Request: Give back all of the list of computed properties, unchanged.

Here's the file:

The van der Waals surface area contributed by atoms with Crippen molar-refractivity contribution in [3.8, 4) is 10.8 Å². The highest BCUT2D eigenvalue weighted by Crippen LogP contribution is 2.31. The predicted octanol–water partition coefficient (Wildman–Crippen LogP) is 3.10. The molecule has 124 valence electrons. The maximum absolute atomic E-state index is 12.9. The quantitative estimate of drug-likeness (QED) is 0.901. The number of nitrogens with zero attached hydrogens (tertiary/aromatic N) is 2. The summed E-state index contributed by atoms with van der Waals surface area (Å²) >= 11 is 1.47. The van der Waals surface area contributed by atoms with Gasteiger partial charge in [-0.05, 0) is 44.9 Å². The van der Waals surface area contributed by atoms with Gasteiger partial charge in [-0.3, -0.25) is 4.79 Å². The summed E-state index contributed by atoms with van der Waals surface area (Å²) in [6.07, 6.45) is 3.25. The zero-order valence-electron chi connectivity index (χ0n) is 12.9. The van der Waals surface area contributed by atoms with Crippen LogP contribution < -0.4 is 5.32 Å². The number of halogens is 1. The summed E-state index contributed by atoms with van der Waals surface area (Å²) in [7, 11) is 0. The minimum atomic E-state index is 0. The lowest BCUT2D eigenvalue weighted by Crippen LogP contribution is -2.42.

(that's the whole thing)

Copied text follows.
The van der Waals surface area contributed by atoms with Crippen molar-refractivity contribution in [3.8, 4) is 10.8 Å². The highest BCUT2D eigenvalue weighted by Crippen LogP contribution is 2.31. The predicted octanol–water partition coefficient (Wildman–Crippen LogP) is 3.10. The molecule has 124 valence electrons. The maximum absolute atomic E-state index is 12.9. The quantitative estimate of drug-likeness (QED) is 0.901. The number of nitrogens with zero attached hydrogens (tertiary/aromatic N) is 2. The summed E-state index contributed by atoms with van der Waals surface area (Å²) >= 11 is 1.47. The van der Waals surface area contributed by atoms with Gasteiger partial charge in [-0.05, 0) is 44.9 Å². The van der Waals surface area contributed by atoms with Gasteiger partial charge in [-0.3, -0.25) is 4.79 Å². The summed E-state index contributed by atoms with van der Waals surface area (Å²) in [6.07, 6.45) is 3.25. The zero-order valence-electron chi connectivity index (χ0n) is 12.9. The van der Waals surface area contributed by atoms with Crippen LogP contribution < -0.4 is 5.32 Å². The number of halogens is 1. The summed E-state index contributed by atoms with van der Waals surface area (Å²) in [7, 11) is 0. The minimum atomic E-state index is 0. The lowest BCUT2D eigenvalue weighted by Crippen LogP contribution is -2.42.